Coffee, Anyone?

In my travels and visits with the service leaders in our company, I've come across a few who provide a regular forum for their employees to exchange ideas, reinforce best practices or even work through new procedures. It is something you may already do for administrative reasons: the morning meeting.

In most cases, this is a weekly "staff meeting" that is already regularly scheduled for discussing administrative issues. Many fleet service leaders are also using this time for what they call a "technical training blitz." Dedicating one or two of the meetings per month to technical issues is proving to have long-term benefits when technicians encounter those hard-to-find or hard-to-fix problems.

There can be multiple purposes for these sessions:

New Models or New Information--If you've recently received a new product, spend some time discussing new or unfamiliar components and systems. If service publications, schematics or diagnostic software programs have been updated, present and list the key "what's new" items. Gather around the vehicle or computer, and walk through the steps as much as possible. Any OSHA or other regulatory changes would also fall into the "new information" category.

Sharing Best Practices--Having a successful fleet maintenance department takes teamwork. If a top technician was the first to attempt a test procedure or repair on the unit, give him or her time to discuss the challenges faced. If a diagnostic concern was solved, have the technician walk through the steps and provide ultimate solution to a diagnostic problem. If the problem was not fully resolved or is recurring, brainstorm ideas that may help you resolve it as a team.

Retention--If there are no hot issues for a particular morning seminar, use the time to reinforce some topics from live training someone recently attended or from previous morning sessions. Keeping basic concepts, tips and tricks fresh in the technician's mind is never a waste of time.

While a portion of the meeting can be informal discussions, the more elements that are prepared in advance, the better. At the very least, have a basic agenda and objectives ready for each session. The time spent in meetings is valuable, and the meeting will be more effective if everyone knows what to expect.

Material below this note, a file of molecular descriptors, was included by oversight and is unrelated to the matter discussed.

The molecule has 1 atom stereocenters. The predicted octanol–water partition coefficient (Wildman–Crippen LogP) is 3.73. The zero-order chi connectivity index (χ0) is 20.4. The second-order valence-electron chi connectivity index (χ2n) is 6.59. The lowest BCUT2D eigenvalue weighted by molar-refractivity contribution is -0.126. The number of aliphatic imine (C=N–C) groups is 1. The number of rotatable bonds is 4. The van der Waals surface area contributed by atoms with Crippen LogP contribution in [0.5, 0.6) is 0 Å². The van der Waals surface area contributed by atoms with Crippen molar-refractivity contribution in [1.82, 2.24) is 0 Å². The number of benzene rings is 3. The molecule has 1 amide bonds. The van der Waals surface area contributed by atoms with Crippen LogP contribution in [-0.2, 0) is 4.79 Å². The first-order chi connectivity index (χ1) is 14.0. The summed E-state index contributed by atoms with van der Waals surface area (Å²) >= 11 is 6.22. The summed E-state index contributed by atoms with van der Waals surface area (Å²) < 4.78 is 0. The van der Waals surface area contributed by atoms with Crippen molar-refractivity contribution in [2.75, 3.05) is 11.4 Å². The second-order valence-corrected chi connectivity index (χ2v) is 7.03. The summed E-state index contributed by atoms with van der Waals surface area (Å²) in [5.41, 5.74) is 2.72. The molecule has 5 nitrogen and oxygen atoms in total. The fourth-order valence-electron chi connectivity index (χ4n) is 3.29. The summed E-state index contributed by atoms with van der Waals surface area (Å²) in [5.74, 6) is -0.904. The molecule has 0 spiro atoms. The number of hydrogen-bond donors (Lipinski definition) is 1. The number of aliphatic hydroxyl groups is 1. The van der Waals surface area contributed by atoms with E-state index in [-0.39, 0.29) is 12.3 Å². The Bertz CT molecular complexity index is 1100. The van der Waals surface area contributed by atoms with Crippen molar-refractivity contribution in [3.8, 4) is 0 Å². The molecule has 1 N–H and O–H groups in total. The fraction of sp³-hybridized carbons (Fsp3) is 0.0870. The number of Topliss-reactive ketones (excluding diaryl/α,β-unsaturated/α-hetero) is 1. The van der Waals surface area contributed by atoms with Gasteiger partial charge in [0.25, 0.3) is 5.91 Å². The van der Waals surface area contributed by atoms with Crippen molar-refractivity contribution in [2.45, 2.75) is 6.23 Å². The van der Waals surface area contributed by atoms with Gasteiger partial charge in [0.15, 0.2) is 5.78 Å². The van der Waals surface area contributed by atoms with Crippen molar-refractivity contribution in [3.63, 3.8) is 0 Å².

When possible, prepare a precise and persuasive opening message (three minutes or less) that generates interest (especially if the meetings really are the first thing in the morning!). Logically structure the session, so that the time is used effectively. Make time for individual concerns to be brought to the floor. Document any unanswered questions, so that you or an assigned technician can research the answers for a future session. Close the meeting with goals and "homework" that allow each individual to contribute to the success of your shop.

The training meetings don't always have to be 100 percent internal. If you have a larger fleet, there may be experts in the company whom you can occasionally invite to participate via phone or Web conferencing. You may also want to do the same with a product, component, tool or technical support representative from a manufacturer. If a technical support person or internal company representative makes regular visits to your shop, plan an occasional meeting around the visit.

Training isn't just something to do in the classroom. And on-the-job training should be more than just learning things through trial and error. Take advantage of your regularly scheduled meeting time to increase your technicians' knowledge and productivity.

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